Current Situation in Europe. National minimum wages in the European Union in 2006 ranged from €1503 a month in Luxembourg to €129 in Latvia (twelve times difference). Increases in the minimum wage from 2005-2006 ranged from between zero in Greece and Portugal to 38% in Turkey, with the highest increase in the EU in Poland at 14%. The average rise in all countries was 8.5%.

Minimum wages: positive or negative?
The following is based on the materials taken from the research made by International organization of employers (IOE), Geneva, Switzerland in 2006 among 48 countries, Russia included.
When it came to analyzing the impact of the minimum wage on enterprise creation and growth, 63% of respondents of the research felt the impact was negative. Likewise for its impact on increased labor market entry for certain groups of workers, a majority 61% felt it was negative. In India for instance the system itself is extremely bureaucratic and extremely onerous on SMEs and moreover there has been an increased trend of looking to fix minimum wages for political gains, irrespective of economic performance. In terms of entry into the labor market for certain groups of workers, such as young, female, or disabled workers, MWL (minimum wage legislation) has made no difference or has been an obstacle. According to the survey, less than 20% of the respondents felt that the minimum wage acts as an incentive to entry into the labour market for these groups. Low skilled workers and young people were the two groups in particular identified as being adversely affected by MWL. According to the results, the minimum wage leads to the growth of informality in more than 40% of the cases, but in almost 35% of the cases, the minimum wage is not a key issue in the informal economy. Other factors are drivers for informality. The impact of the minimum wage on employment, poverty reduction and investment varies. Positive, negative and no difference categories had similar results. It has had no impact in almost 40% of the cases; in more than 30% of cases it has had a negative impact, while in less than 30% it has been positive. Sometimes when wages are high, unemployment will increase and poverty is more likely and MWL can limit investment. Some respondents stated while MWL can have a positive impact on poverty at the same time it can impact negatively on employment growth. Other said that the social welfare system should address poverty issues and not MWL as wage policy is too blunt an instrument to address poverty. A central theme running through responses was the danger of setting the MWL too high as this will put pressure on competitiveness, increase informality and discourage investment.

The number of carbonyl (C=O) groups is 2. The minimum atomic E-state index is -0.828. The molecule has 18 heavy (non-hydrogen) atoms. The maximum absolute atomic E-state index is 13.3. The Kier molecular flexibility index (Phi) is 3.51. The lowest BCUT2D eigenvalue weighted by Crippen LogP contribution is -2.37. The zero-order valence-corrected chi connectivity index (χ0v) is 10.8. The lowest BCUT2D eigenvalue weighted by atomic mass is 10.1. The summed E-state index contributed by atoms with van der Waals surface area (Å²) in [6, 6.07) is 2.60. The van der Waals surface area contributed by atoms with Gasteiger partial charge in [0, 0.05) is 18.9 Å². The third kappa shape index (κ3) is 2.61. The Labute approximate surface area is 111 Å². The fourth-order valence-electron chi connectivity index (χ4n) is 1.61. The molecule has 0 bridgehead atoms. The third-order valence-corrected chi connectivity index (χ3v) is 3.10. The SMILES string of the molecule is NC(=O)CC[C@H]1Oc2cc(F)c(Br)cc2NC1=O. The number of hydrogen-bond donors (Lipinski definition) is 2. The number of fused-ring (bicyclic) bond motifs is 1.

Employment opportunities in Russia
Russian economy is the one with the very high rate of development in the world. Of course this situation provides a lot of demand for professional specialists in different spheres: in engineering, construction, management, marketing, financial and economic spheres as well. There are many people seeking for a job in Russia and a lot of companies looking for good specialists. The reason of this situation is that there are not too many really good specialists in their sphere on the Russian labour market. It happened because of the weaknesses of Russian education systems, because of the mentality of Russian people; they both have not adapted to the new standards of working in Russia: a lot of successful companies in Russia are looking for really good workers not just with diplomas but with the ability and knowledge to work, to make things. But on the other hand this situation provides great opportunities for young people, students in particular, to work much in their trade and become competitive on the Russian labour market and be paid several times higher than the MWR level in Russia.

The minimum wage rate is an important tool in managing labour market. It helps to protect workers against employer exploitation. But on the other hand MWP has several disadvantages for the economy such as: unemployment, an increase of informality in the labour market and a discouragement of investment. In Russia MWR is established to support and protect Russian employees, but it is on the extremely low level and, taking into consideration the level of prices in Russia, it is impossible to have a dignity standards of living on this minimum wage level. But the current situation on the Russian labour market gives many opportunities for people who are willing to work a lot and have a high salary, much higher than MWR. It is so due to the uncovered demand among Russian successful companies for highly educated persons with modern understanding of business environment.
1) The research made by INTERNATIONAL ORGANISATION OF EMPLOYERS (IOE), Geneva, 2006
2) www.vedomosti.ru
3) www.wikipedia.org
4) http://www.ilo.org - The International Labour Organization